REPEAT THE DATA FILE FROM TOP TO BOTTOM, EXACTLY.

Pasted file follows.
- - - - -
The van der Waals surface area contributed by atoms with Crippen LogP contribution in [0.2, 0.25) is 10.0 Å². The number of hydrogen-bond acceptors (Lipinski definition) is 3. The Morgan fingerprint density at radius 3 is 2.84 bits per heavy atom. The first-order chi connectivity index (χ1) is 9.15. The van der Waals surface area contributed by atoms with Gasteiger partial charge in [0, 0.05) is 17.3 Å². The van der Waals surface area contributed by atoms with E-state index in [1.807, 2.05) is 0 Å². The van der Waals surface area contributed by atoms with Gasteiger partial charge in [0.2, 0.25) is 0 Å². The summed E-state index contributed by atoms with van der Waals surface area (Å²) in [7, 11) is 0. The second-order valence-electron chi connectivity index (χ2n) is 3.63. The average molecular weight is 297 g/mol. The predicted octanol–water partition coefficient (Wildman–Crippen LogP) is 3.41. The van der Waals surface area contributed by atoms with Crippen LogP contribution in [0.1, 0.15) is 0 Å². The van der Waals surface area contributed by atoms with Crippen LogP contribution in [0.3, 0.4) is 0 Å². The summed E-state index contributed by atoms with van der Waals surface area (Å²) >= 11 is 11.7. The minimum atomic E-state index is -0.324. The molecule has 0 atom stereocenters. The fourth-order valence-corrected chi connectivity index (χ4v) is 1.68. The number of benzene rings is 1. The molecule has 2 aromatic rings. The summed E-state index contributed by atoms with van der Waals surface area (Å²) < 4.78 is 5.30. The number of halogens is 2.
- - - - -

The van der Waals surface area contributed by atoms with Crippen LogP contribution in [0.2, 0.25) is 10.0 Å². The number of hydrogen-bond acceptors (Lipinski definition) is 3. The Morgan fingerprint density at radius 3 is 2.84 bits per heavy atom. The first-order chi connectivity index (χ1) is 9.15. The van der Waals surface area contributed by atoms with Gasteiger partial charge in [0, 0.05) is 17.3 Å². The van der Waals surface area contributed by atoms with E-state index in [1.807, 2.05) is 0 Å². The van der Waals surface area contributed by atoms with Gasteiger partial charge in [0.2, 0.25) is 0 Å². The summed E-state index contributed by atoms with van der Waals surface area (Å²) in [7, 11) is 0. The second-order valence-electron chi connectivity index (χ2n) is 3.63. The average molecular weight is 297 g/mol. The predicted octanol–water partition coefficient (Wildman–Crippen LogP) is 3.41. The van der Waals surface area contributed by atoms with Crippen LogP contribution in [0.1, 0.15) is 0 Å². The van der Waals surface area contributed by atoms with Crippen LogP contribution in [0.3, 0.4) is 0 Å². The summed E-state index contributed by atoms with van der Waals surface area (Å²) >= 11 is 11.7. The minimum atomic E-state index is -0.324. The molecule has 0 atom stereocenters. The fourth-order valence-corrected chi connectivity index (χ4v) is 1.68. The number of benzene rings is 1. The molecule has 2 aromatic rings. The summed E-state index contributed by atoms with van der Waals surface area (Å²) < 4.78 is 5.30. The number of halogens is 2.